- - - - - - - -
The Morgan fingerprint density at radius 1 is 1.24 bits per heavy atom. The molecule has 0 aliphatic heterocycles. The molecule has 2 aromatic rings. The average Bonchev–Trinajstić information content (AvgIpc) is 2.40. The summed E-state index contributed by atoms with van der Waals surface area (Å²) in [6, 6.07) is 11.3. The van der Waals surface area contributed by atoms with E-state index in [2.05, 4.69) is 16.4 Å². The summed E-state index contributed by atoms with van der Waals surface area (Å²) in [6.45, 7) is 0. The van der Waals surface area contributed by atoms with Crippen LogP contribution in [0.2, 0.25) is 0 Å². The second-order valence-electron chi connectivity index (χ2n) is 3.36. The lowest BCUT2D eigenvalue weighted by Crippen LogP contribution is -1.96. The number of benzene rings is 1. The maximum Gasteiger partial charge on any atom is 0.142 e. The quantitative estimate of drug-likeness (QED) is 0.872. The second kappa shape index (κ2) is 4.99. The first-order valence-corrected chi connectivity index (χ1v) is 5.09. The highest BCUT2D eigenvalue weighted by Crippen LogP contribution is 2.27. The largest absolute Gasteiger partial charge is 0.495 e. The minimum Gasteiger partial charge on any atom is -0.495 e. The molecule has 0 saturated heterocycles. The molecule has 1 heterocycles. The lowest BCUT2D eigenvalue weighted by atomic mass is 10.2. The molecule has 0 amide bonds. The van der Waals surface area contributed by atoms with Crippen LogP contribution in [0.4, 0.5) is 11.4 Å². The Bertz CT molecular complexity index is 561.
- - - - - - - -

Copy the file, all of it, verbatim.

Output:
The Morgan fingerprint density at radius 1 is 1.24 bits per heavy atom. The molecule has 0 aliphatic heterocycles. The molecule has 2 aromatic rings. The average Bonchev–Trinajstić information content (AvgIpc) is 2.40. The summed E-state index contributed by atoms with van der Waals surface area (Å²) in [6, 6.07) is 11.3. The van der Waals surface area contributed by atoms with E-state index in [2.05, 4.69) is 16.4 Å². The summed E-state index contributed by atoms with van der Waals surface area (Å²) in [6.45, 7) is 0. The van der Waals surface area contributed by atoms with Crippen LogP contribution in [0.2, 0.25) is 0 Å². The second-order valence-electron chi connectivity index (χ2n) is 3.36. The lowest BCUT2D eigenvalue weighted by Crippen LogP contribution is -1.96. The number of benzene rings is 1. The maximum Gasteiger partial charge on any atom is 0.142 e. The quantitative estimate of drug-likeness (QED) is 0.872. The second kappa shape index (κ2) is 4.99. The first-order valence-corrected chi connectivity index (χ1v) is 5.09. The highest BCUT2D eigenvalue weighted by Crippen LogP contribution is 2.27. The largest absolute Gasteiger partial charge is 0.495 e. The minimum Gasteiger partial charge on any atom is -0.495 e. The molecule has 0 saturated heterocycles. The molecule has 1 heterocycles. The lowest BCUT2D eigenvalue weighted by atomic mass is 10.2. The molecule has 0 amide bonds. The van der Waals surface area contributed by atoms with Crippen LogP contribution in [0.4, 0.5) is 11.4 Å². The Bertz CT molecular complexity index is 561.